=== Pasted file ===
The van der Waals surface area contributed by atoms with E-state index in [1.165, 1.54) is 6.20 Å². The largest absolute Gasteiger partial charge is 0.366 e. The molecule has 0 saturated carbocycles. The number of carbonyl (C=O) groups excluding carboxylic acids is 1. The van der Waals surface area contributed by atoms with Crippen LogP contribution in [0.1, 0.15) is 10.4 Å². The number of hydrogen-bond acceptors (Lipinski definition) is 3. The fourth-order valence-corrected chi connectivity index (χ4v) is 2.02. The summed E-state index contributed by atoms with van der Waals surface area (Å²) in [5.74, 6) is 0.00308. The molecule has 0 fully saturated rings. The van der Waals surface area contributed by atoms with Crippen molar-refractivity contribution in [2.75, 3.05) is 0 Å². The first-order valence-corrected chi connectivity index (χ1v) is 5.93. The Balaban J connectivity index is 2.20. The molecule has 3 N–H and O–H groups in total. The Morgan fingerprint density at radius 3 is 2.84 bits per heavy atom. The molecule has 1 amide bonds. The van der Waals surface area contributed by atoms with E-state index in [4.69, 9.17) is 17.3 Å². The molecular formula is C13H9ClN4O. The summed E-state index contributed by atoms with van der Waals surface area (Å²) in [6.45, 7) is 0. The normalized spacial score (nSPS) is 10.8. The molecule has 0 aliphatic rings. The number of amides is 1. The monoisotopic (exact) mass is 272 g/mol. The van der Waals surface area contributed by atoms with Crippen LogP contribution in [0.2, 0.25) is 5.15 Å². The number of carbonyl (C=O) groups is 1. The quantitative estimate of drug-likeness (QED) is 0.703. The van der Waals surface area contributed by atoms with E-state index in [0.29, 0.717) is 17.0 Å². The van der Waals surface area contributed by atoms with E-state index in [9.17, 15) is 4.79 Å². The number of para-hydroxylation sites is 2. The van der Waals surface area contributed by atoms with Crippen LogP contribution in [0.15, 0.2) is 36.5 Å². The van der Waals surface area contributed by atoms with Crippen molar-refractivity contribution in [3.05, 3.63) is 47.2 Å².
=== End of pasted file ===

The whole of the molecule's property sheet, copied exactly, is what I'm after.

The van der Waals surface area contributed by atoms with E-state index in [1.165, 1.54) is 6.20 Å². The largest absolute Gasteiger partial charge is 0.366 e. The molecule has 0 saturated carbocycles. The number of carbonyl (C=O) groups excluding carboxylic acids is 1. The van der Waals surface area contributed by atoms with Crippen LogP contribution in [0.1, 0.15) is 10.4 Å². The number of hydrogen-bond acceptors (Lipinski definition) is 3. The fourth-order valence-corrected chi connectivity index (χ4v) is 2.02. The summed E-state index contributed by atoms with van der Waals surface area (Å²) in [5.74, 6) is 0.00308. The molecule has 0 fully saturated rings. The van der Waals surface area contributed by atoms with Crippen molar-refractivity contribution in [2.75, 3.05) is 0 Å². The first-order valence-corrected chi connectivity index (χ1v) is 5.93. The Balaban J connectivity index is 2.20. The molecule has 3 N–H and O–H groups in total. The Morgan fingerprint density at radius 3 is 2.84 bits per heavy atom. The molecule has 1 amide bonds. The van der Waals surface area contributed by atoms with E-state index in [4.69, 9.17) is 17.3 Å². The molecular formula is C13H9ClN4O. The summed E-state index contributed by atoms with van der Waals surface area (Å²) in [6.45, 7) is 0. The normalized spacial score (nSPS) is 10.8. The molecule has 0 aliphatic rings. The number of amides is 1. The monoisotopic (exact) mass is 272 g/mol. The van der Waals surface area contributed by atoms with Crippen LogP contribution in [0.2, 0.25) is 5.15 Å². The number of carbonyl (C=O) groups is 1. The quantitative estimate of drug-likeness (QED) is 0.703. The van der Waals surface area contributed by atoms with E-state index in [0.29, 0.717) is 17.0 Å². The van der Waals surface area contributed by atoms with E-state index in [9.17, 15) is 4.79 Å². The number of para-hydroxylation sites is 2. The van der Waals surface area contributed by atoms with Crippen LogP contribution in [0.15, 0.2) is 36.5 Å². The van der Waals surface area contributed by atoms with Crippen molar-refractivity contribution in [3.05, 3.63) is 47.2 Å².